Dr. Brian Hodges has a stern warning for future healthcare providers: learn to be caring and compassionate or be replaced by robots in white coats.
Advances in robotics, artificial intelligence, deep learning and big data will in the near future make many tasks performed by physicians and nurses obsolete, Hodges told hundreds of healthcare professionals who packed his keynote presentation at the World Health Summit in Montreal on Tuesday.
The only thing robots and artificial intelligence systems cannot replace is human caring and compassion, Hodges said.
“I hope we find a human head and a human heart inside the white coat. An empty white coat would be a tragedy,” said Hodges, professor in the Faculty of Medicine and Faculty of Education at the University of Toronto. “Without compassion, without human compassion there is no healthcare.”
Playing to our human strengths
In his presentation titled “Health Professionals in the 21st Century: What Will We Need Humans For?” Hodges argued that every profession has a competence framework.
“If you boil down all competence frameworks, you arrive at what Aristotle gave us more than 2,000 years ago, which is the domains of knowledge, technical skills and what he called the practical wisdom or phronesis that helps us integrate knowledge and skills,” Hodges told his mesmerized audience.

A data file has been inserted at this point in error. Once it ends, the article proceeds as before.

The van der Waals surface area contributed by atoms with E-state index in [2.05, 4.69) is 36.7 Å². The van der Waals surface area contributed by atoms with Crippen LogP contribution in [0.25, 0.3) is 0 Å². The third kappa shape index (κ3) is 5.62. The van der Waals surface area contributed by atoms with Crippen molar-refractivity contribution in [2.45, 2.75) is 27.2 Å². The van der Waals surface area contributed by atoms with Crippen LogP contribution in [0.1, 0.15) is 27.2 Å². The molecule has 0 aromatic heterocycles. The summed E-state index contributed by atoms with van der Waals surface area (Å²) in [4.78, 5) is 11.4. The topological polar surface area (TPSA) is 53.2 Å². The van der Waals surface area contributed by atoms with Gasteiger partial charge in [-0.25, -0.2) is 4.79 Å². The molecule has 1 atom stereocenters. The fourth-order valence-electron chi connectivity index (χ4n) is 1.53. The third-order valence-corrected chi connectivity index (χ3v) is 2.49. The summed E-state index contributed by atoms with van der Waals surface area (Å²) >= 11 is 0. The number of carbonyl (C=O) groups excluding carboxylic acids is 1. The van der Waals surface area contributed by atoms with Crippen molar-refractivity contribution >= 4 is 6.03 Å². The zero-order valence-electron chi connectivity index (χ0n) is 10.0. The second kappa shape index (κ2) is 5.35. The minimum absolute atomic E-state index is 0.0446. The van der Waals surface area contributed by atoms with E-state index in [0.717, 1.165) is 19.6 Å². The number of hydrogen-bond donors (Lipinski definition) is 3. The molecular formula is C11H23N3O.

Two of the components of this competence framework in medicine – knowledge and skills – are already being radically transformed by advances in technology.
“It’s only by hanging on to the third domain that we will be in the future,” Hodges said.
The digitization of humans, cloud based information and the emergence of deep learning or artificial intelligence are already transforming the area of human knowledge, he said.
“How many of you are wearing a Fitbit or something like it,” he asked the audience referring to the popular health and exercise tracking wearable gadget. “So you’ve chosen to send your digital fingerprint to a corporation and this is part of what healthcare is facing today, where we take many, all human qualities and characteristics and translate them into digital form, which are held in cloud-based sources.”
This omnipresence of data will allow health authorities to redistribute healthcare in the communities at a distance via tele-health, bringing an end to big hospitals, he said.
“In our hospital in Toronto we foresee very soon being able to monitor patients with congestive heart failure with a smart scale at home so we know when they begin to gain weight from water retention so that they can be sent digitally information or to their healthcare provider in the community to change their care so they don’t need to come to the emergency department,” Hodges said.
Deep learning revolution
The potential impact of deep learning on health services was demonstrated by recent studies published in prominent scientific journals Nature and the Jama Network.
Deep learning refers to computational methods that allow an algorithm to program itself by learning from a large set of examples that demonstrate the desired behavior, removing the need to specify rules explicitly, according to the authors of one of the studies.